Of course, this is easier said than done in most situations. In my case, for example, the pain was because overnight my life had been irreversibly turned upside down through no fault of my own. I was now forced to forget my future as I had seen it so clearly only the day before, and now somehow accept a new future in which all I could see was the absolute impossibility of ever again enjoying many of the things I had come to understand as necessary for a good life. If anyone back then had told me the things I’m telling you right now about not dwelling on negativity, they would have probably received a punch to the face and the end of whatever relationship we had. But that only proves what I’m saying was true. I was holding onto “the knowledge” that my then present situation was unpleasant because all around me was pain and that “knowledge” was the strongest reminder of how things could have been different. It was the only warmth in a cold dark room.

But I was lucky: I had help and thankfully I eventually stopped turning it away. The thing is, the solution to a problem hardly ever just walks up to us and presents itself. Sometimes it presents itself in a way we never would have ever considered. It could be from a place, person or experience we least expect, and are maybe even yet to come across. But regardless of what the solution is, we can only attain it when we are prepared for it to work. I could have waited for someone to invent a cure for spinal injury while feeling sorry for myself. But the solution for me only became clearer when I began to accept I couldn’t change what had happened but I could decide how to move forward from it. The moment I began to accept the fact that my life was never going to be the same again, I started to realise I wasn’t in pain because I had acquired a disability; I was in pain because I had lost almost everything that made up my self-worth. And that was definitely a problem with a very realistic and attainable solution so that.  So what was the solution?  Well, turns out I’d been looking in the wrong place all along.  I’ve been trying to get back what I had lost because that’s what gave me value in the past.  But it wasn’t those things I needed but the value they gave me.  The solution was to find other things that could give me that value.  And then I started to see them.  All the things around me that had just waiting for me to realise they were there.  The lives I could touch, the activities could enjoy, the places I could go, all the things I haven’t given a chance because I was still dwelling on things I no longer had a chance with.  And because I had remembered the lessons from the initial pain and experiences, I knew, this time around to value myself with things that couldn’t easily be taken away by any person, experience or problem.  My solutions had been all around me for years after my injury before I was in the right position to implement them.  But I would never have been in that right position if I wasn’t prepared for them to work.  And how was I prepared?  By letting go of the negativity of the initial problem, facing the pain, and finally acknowledging what parts of it I could control.  And soon enough, I gained enough control over the pain for it not to control me any more and finally let the wall around me come down.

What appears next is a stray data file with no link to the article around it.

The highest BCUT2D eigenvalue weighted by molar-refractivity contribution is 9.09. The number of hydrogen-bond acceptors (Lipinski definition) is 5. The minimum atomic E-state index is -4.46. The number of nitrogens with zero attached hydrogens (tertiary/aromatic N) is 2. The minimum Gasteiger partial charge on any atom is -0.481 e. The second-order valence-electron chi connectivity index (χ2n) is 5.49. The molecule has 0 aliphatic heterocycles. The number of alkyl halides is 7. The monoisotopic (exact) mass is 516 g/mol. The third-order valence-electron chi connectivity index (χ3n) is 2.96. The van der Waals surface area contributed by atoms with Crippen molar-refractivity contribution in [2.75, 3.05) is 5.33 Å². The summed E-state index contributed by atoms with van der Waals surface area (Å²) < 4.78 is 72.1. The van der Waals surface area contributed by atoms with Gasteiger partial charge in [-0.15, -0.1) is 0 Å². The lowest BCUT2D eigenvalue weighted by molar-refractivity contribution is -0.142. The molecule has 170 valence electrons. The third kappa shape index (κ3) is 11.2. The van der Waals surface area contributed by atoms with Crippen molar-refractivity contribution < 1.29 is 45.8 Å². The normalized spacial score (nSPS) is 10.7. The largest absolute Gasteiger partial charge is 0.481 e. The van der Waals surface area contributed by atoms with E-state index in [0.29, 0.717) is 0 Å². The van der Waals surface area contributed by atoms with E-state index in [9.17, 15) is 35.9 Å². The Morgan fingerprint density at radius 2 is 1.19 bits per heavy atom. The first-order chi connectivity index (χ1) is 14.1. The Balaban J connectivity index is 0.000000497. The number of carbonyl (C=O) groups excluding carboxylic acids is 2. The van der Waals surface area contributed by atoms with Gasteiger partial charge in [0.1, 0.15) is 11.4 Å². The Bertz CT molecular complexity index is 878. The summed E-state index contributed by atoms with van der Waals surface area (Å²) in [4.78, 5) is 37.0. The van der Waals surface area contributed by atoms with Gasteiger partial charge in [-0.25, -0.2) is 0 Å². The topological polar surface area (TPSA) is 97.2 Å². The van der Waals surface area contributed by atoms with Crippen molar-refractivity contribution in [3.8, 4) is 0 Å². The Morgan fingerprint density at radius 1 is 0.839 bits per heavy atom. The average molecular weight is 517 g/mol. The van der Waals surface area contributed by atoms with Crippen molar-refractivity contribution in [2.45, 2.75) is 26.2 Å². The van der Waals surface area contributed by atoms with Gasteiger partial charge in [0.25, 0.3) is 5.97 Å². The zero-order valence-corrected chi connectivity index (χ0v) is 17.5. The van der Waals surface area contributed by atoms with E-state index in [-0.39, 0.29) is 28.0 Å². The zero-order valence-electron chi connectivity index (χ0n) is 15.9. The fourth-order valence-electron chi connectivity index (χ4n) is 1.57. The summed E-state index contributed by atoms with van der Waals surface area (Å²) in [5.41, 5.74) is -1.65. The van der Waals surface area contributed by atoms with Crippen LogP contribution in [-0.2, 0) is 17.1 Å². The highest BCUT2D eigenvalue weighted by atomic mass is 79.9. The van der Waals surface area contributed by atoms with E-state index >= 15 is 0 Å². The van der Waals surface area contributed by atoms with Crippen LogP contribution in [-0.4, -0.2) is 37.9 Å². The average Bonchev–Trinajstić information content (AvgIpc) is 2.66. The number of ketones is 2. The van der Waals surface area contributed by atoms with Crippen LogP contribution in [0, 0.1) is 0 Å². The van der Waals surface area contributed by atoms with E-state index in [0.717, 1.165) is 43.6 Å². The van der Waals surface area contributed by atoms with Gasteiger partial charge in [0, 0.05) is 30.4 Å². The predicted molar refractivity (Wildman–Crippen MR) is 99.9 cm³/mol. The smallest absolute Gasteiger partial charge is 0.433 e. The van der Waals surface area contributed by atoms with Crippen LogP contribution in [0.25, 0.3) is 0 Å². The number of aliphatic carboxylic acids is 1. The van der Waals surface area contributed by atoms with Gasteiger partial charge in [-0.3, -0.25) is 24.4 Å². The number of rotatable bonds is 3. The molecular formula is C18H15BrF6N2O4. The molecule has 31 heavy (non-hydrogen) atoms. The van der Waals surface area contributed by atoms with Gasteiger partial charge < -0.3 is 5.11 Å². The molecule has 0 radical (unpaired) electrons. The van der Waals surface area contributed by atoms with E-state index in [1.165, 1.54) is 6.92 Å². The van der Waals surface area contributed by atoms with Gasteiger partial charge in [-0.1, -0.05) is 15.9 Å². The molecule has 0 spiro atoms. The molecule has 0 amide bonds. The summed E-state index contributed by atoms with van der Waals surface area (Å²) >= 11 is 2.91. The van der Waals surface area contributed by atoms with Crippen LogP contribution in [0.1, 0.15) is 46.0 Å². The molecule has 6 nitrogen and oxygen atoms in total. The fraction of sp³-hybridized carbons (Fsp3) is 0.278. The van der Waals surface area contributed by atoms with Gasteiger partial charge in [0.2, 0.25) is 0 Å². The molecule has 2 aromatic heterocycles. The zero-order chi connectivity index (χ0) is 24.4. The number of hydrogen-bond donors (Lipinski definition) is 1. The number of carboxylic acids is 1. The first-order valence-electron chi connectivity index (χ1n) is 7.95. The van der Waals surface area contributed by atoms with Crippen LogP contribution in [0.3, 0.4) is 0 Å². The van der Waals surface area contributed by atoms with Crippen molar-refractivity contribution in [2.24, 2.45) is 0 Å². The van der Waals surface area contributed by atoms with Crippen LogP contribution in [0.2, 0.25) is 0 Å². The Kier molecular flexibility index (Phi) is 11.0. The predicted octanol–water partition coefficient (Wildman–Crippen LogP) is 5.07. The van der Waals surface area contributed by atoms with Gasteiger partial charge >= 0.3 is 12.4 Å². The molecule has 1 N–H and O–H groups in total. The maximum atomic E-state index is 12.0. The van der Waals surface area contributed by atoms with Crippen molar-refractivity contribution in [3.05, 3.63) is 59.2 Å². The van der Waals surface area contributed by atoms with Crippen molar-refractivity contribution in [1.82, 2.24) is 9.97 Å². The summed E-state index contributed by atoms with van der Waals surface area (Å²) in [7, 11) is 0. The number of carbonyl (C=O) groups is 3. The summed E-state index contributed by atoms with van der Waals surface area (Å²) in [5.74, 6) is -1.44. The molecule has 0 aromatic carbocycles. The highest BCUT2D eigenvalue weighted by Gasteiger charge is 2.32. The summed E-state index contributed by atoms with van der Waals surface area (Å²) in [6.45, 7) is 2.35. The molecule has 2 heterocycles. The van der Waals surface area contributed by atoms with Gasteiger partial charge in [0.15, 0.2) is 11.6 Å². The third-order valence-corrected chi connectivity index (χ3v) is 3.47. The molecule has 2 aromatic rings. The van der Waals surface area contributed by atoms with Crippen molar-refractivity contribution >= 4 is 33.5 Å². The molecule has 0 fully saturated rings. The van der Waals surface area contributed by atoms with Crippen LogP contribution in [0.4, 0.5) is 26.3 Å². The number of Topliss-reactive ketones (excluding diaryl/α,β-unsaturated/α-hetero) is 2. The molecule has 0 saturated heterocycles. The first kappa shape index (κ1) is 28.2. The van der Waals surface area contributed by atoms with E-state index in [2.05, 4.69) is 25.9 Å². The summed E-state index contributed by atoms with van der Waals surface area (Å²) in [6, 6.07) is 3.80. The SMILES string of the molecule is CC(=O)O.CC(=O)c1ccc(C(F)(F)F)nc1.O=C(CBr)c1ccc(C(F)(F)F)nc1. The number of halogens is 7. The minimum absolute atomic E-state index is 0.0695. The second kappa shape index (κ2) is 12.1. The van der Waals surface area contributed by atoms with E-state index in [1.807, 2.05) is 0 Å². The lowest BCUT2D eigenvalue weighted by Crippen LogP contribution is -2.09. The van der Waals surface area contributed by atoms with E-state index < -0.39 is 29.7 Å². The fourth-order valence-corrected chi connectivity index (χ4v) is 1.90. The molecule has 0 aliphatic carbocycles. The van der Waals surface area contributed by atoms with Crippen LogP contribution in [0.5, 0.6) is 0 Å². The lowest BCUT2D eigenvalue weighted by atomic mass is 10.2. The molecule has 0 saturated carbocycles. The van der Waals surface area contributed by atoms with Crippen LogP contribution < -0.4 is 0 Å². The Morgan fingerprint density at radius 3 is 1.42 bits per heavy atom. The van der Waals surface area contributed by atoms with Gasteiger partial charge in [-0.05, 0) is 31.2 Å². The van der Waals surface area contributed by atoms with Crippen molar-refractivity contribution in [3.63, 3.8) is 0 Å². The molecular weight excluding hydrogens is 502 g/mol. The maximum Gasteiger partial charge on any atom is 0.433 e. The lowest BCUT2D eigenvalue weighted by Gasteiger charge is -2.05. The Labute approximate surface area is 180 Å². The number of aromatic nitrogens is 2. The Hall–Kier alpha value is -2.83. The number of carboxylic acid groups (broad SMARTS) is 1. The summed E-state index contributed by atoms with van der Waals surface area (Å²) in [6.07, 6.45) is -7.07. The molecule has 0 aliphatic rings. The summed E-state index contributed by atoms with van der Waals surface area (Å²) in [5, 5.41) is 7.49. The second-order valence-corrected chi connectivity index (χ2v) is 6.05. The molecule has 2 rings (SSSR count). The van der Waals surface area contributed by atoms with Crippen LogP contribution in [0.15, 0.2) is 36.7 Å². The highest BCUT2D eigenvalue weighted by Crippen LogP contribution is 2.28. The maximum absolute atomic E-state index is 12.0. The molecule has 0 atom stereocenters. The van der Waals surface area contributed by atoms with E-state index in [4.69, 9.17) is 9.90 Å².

But that was my story.  Your own individual problems, solutions, and journeys from one to the other will be very different.  It could go a lot quicker or take a lot longer.  It could be far easier or more difficult.  But regardless, you will still need to learn to let go of the negativity, holding on only to the lessons to eventually prepare yourself to grab onto your solutions when you come across them.  And you can do it.  No matter how hard things get, what anyone else says or how dark the room might be, you have the strength to find the way out. Don’t doubt the worth of the person staring back at you in the mirror